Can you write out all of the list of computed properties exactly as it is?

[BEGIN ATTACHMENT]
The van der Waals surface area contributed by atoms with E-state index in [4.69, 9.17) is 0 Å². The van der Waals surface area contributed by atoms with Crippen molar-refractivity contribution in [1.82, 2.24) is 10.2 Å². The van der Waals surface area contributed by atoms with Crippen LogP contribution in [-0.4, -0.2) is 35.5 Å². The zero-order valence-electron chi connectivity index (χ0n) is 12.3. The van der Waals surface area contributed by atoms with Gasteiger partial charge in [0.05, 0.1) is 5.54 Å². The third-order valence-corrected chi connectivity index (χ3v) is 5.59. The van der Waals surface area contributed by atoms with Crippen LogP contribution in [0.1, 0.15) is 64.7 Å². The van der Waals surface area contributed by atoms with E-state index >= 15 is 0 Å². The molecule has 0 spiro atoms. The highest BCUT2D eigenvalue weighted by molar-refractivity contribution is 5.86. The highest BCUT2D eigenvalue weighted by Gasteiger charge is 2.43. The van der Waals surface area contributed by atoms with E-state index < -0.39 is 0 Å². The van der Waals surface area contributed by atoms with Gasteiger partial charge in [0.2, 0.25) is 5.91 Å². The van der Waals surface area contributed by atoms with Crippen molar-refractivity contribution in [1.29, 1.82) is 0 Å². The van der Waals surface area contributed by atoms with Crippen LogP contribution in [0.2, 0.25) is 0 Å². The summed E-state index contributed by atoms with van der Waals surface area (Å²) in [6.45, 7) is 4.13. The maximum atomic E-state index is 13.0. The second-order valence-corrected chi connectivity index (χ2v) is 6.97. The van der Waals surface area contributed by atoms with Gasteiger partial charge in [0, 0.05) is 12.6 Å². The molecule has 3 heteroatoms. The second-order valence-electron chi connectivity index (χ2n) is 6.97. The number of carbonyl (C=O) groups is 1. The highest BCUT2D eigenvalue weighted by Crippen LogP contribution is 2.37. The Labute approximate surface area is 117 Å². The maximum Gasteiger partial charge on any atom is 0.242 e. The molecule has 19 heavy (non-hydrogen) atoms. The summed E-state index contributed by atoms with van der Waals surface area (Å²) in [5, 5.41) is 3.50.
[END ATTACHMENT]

The van der Waals surface area contributed by atoms with E-state index in [4.69, 9.17) is 0 Å². The van der Waals surface area contributed by atoms with Crippen molar-refractivity contribution in [1.82, 2.24) is 10.2 Å². The van der Waals surface area contributed by atoms with Crippen LogP contribution in [-0.4, -0.2) is 35.5 Å². The zero-order valence-electron chi connectivity index (χ0n) is 12.3. The van der Waals surface area contributed by atoms with Gasteiger partial charge in [0.05, 0.1) is 5.54 Å². The third-order valence-corrected chi connectivity index (χ3v) is 5.59. The van der Waals surface area contributed by atoms with Crippen LogP contribution in [0.1, 0.15) is 64.7 Å². The van der Waals surface area contributed by atoms with E-state index >= 15 is 0 Å². The molecule has 0 spiro atoms. The highest BCUT2D eigenvalue weighted by molar-refractivity contribution is 5.86. The highest BCUT2D eigenvalue weighted by Gasteiger charge is 2.43. The van der Waals surface area contributed by atoms with E-state index < -0.39 is 0 Å². The van der Waals surface area contributed by atoms with Gasteiger partial charge in [0.2, 0.25) is 5.91 Å². The van der Waals surface area contributed by atoms with Crippen molar-refractivity contribution in [1.29, 1.82) is 0 Å². The van der Waals surface area contributed by atoms with Crippen LogP contribution in [0.2, 0.25) is 0 Å². The summed E-state index contributed by atoms with van der Waals surface area (Å²) in [6.45, 7) is 4.13. The maximum atomic E-state index is 13.0. The second-order valence-corrected chi connectivity index (χ2v) is 6.97. The van der Waals surface area contributed by atoms with Gasteiger partial charge in [0, 0.05) is 12.6 Å². The molecule has 3 heteroatoms. The second-order valence-electron chi connectivity index (χ2n) is 6.97. The number of carbonyl (C=O) groups is 1. The highest BCUT2D eigenvalue weighted by Crippen LogP contribution is 2.37. The Labute approximate surface area is 117 Å². The maximum Gasteiger partial charge on any atom is 0.242 e. The molecule has 19 heavy (non-hydrogen) atoms. The summed E-state index contributed by atoms with van der Waals surface area (Å²) in [5, 5.41) is 3.50.